Tag Archives: Lepidoptera

Brampton Wood

Again, harping back to last July, I took a stroll around a piece of woodland called Brampton Wood with a good friend of mine who is a bit of an expert on butterflies. Which is why we went to Brampton, which is ancient woodland made up primarily of oak, ash and maple and is famed for it’s exotic and scarce Lepidopterans such as black hairstreak, white admiral and silver washed fritillary.

Large skipper – Ochlodes sylvanus

We didn’t see any of the rare species, mainly because the weather was generally unsuitable, but probably also because we were talking too much and not paying sufficient attention, but the species we did see gave some lovely photographs.

The large skipper is part of a big family of butterflies called the Hesperiidae or the ‘skippers‘, so called because they dash around from flower to flower in a skipping motion. They are also easily distinguished as a skipper because of the way they fold there wings at different angles when they are perched (for those of you with an aeronautical interest they remind me of the US Navy plane the F18 Hornet).

Gatekeeper, Pyronia tithonus, patrolling a leafy ride

The gatekeeper is a common hedgerow butterfly, but as with all the other wildlife in this part of the world, it suffers at the hands of intensive agriculture particularly when that involves grubbing out hedgerows. In 2010 my daighter and I did the annual ‘Big Butterfly Count’ in a scrubby field at the end of our road and we counted 11 species in the allotted 15 minute window, including the gatekeeper. A few weeks ago the tenant farmer, obviously a public spirited soul, grubbed out all the scrub and brambles which were home to all the butteflies, so I suspect numbers of all Lepidoptera, and the resident dragonflies, will be severely depleted this year. Which is a real shame as the field is fallow and not doused with chemicals so was a particularly good site for insects. The dark patches adjacent to the black spots on the forewings of the butterfly here are called the ‘sex brand‘ and mark this one out as a male, the same markings being absent in the female. The gatekeeper is also known as the ‘hedge brown’ which gives you a clue as to its preferred habitat.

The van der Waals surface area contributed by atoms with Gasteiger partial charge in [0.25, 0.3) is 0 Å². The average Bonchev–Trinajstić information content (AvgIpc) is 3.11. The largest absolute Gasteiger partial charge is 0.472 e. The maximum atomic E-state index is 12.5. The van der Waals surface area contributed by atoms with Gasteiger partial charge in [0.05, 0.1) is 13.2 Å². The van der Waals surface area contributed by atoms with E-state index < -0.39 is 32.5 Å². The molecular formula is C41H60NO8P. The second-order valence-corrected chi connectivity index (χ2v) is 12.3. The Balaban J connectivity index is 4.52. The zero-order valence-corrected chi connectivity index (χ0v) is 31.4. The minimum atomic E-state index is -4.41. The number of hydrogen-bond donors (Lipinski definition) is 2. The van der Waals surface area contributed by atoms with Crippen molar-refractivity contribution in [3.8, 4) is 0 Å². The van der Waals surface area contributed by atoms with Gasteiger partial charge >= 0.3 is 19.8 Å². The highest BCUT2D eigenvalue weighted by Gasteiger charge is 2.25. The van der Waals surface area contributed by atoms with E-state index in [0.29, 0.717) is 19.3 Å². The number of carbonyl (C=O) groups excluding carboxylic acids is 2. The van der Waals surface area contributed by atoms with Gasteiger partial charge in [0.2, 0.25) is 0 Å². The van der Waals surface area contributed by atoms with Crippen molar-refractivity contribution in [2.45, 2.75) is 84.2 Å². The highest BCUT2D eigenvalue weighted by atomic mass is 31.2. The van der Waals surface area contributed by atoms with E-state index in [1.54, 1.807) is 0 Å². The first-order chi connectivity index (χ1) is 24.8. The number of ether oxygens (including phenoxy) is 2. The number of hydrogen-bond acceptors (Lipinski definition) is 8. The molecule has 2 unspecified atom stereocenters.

The splendid creatrure below isn’t a butterfly, it’s a six spot burnet moth:

Six spot burnet – Zygaena filipendulae – adding some additional colour to a thistle head

The burnet moths consist of the burnets and forester families, they are day flying creatures and all have club shaped antennae. The six spot burnet is found in grassland feeding on thistles, scabius and and knapweeds, and its flight season is from late June to August. Apparently the red spots can sometimes be yellow, but I’ve never seen a yellow one.

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The Isle of Wight, Part 2

My first view of the Needles, at the western tip of the Isle of Wight, was a long time ago when I flew round them in a light aircraft. The weather was much like it is below and it was quite a spectacle!

The Needles looking across to the Isle of Purbeck. Old Harry Rocks are the thin sliver of white chalk in the distance at 11 o’clock from the lighthouse

I’d heard it said that the Needles were at one time joined to the Old Harry Rocks at the southern end of Studland Bay, around 15 miles away on the Isle of Purbeck. I’d thought it entirely possible but never had it confirmed. And then just after I took this photograph I overheard a very knowledgeable old gentleman telling his companion all about the local geology, so I stood close by and earwigged the conservation.

As you can see, the Needles are made of limestone and apparently they were once a single strip of rock with a gap in the middle from which a single calcareous stack protruded, known as ‘The Needle‘. And then in the 18th century a storm caused a collapse which resulted in the Needles of today.